First off, please realize that 120 lbs is a perfectly normal and healthy weight for a women.
Second, there are only two people besides yourself whose opinion about your body matters - your doctor and your lover. If they're both happy with it, to hell with whatever anyone else but they and you think.
If you’re naked and smiling for your man, he’s not thinking, “Ewe, gross – cellulite!” He’s thinking, “YES – thank you, God! Papa’s gonna get laid!”
If you’ve got some body parts that jiggle, he wants to see what activities you’ll join him in to make them jiggle even faster (and then jiggle again a few minutes later once he’s caught his breath and is ready for a second go).
If you had a body as slim as you think yours ought to be, most guys who see you would be thinking, “That girl needs to eat something!”
Most men like you to be on top, and ALL men want you to leave the lights on when making love – that’s because they like what they’re seeing.
If we have any complaint about your bodies, it’s that you don’t let us play with them NEARLY enough.
The number one thing a man finds attractive about a women in bed is ENTHUSIASM. He doesn’t care if you’re a blond; he doesn’t care if you’ve got a set of DD’s; he doesn’t care that you have a flat belly; he doesn’t care what dress size you wear. What matters to him is that you’re in his bed, that it’s precisely where you want to be, and that it’s specifically because of HIM that you are excited to be there. The best compliment you can ever pay him is to have a good time while you’re there.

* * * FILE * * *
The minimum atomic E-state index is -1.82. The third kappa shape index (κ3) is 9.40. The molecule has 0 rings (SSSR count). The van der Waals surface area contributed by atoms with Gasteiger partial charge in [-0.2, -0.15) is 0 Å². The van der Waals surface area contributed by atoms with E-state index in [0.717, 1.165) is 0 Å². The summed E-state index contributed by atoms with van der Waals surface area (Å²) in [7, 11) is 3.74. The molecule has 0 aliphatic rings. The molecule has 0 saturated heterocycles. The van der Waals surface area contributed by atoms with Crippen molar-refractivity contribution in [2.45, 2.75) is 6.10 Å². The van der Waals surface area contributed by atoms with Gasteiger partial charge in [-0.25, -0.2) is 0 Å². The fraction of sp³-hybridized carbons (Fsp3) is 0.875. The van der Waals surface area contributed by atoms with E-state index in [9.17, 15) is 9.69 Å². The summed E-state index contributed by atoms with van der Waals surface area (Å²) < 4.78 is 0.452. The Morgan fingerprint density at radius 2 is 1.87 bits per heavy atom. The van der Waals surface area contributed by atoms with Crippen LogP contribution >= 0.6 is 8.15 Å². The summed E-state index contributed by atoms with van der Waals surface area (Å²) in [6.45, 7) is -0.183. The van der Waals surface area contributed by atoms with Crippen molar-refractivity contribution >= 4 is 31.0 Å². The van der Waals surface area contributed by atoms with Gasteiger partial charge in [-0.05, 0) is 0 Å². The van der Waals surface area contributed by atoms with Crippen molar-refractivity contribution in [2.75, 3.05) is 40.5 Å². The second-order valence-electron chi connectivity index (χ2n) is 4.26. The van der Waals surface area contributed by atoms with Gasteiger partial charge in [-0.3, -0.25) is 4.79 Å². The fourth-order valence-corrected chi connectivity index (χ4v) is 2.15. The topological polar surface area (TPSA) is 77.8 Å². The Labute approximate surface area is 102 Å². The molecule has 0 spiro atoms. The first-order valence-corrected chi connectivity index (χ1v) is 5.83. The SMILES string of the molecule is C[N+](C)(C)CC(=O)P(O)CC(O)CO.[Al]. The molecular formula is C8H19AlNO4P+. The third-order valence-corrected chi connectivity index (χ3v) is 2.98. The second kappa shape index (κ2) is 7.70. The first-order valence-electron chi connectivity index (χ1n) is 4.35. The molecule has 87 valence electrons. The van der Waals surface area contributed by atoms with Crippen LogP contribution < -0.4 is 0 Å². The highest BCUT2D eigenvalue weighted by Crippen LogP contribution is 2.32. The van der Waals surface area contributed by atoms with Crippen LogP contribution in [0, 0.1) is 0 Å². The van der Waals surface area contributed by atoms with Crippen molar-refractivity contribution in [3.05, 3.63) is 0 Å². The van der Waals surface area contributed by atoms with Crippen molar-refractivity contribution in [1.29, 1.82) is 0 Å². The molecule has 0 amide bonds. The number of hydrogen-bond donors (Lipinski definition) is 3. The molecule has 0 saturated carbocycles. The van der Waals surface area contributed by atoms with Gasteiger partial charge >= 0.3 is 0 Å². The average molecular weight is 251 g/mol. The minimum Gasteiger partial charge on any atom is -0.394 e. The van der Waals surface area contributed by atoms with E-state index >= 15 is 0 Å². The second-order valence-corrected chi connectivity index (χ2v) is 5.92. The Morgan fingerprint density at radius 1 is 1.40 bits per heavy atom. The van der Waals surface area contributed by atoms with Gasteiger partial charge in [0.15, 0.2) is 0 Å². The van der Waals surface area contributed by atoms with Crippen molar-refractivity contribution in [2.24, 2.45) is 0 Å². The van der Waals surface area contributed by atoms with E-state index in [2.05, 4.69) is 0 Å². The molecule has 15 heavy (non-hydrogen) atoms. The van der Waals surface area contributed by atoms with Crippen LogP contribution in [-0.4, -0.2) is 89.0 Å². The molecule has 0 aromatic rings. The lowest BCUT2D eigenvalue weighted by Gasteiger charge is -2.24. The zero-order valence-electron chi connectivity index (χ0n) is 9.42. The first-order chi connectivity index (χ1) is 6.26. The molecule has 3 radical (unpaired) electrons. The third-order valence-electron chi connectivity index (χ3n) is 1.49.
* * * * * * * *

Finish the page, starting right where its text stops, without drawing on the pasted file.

If you can think “I’m unattractive”, while at the same time fighting off a husband who can’t keep his hands off you, you need to have your head examined!
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First of all, you should never have to do anything you are uncomfortable doing. Period. I don't know what he means by wanting you to have more confidence, just make sure that you are not giving in to sexual pressure of any kind, under any circumstances, for any reason (not even "love").
When we are in the midst of an eating disorder or other serious personal issues (like depression, recent break-up, etc), it is best to focus on our own strength. Asking your question here is a first step, but it will require that you actively seek one-on-one or group help, ASAP. Eating disorders are no joke, and the least of your worries is one bf who wants you to be more of something. Instead, be more proactive about getting well. That will take time and effort, working with a professional on a regular basis. You'll be surprised how little you'll have to worry about the bf once you're healed.
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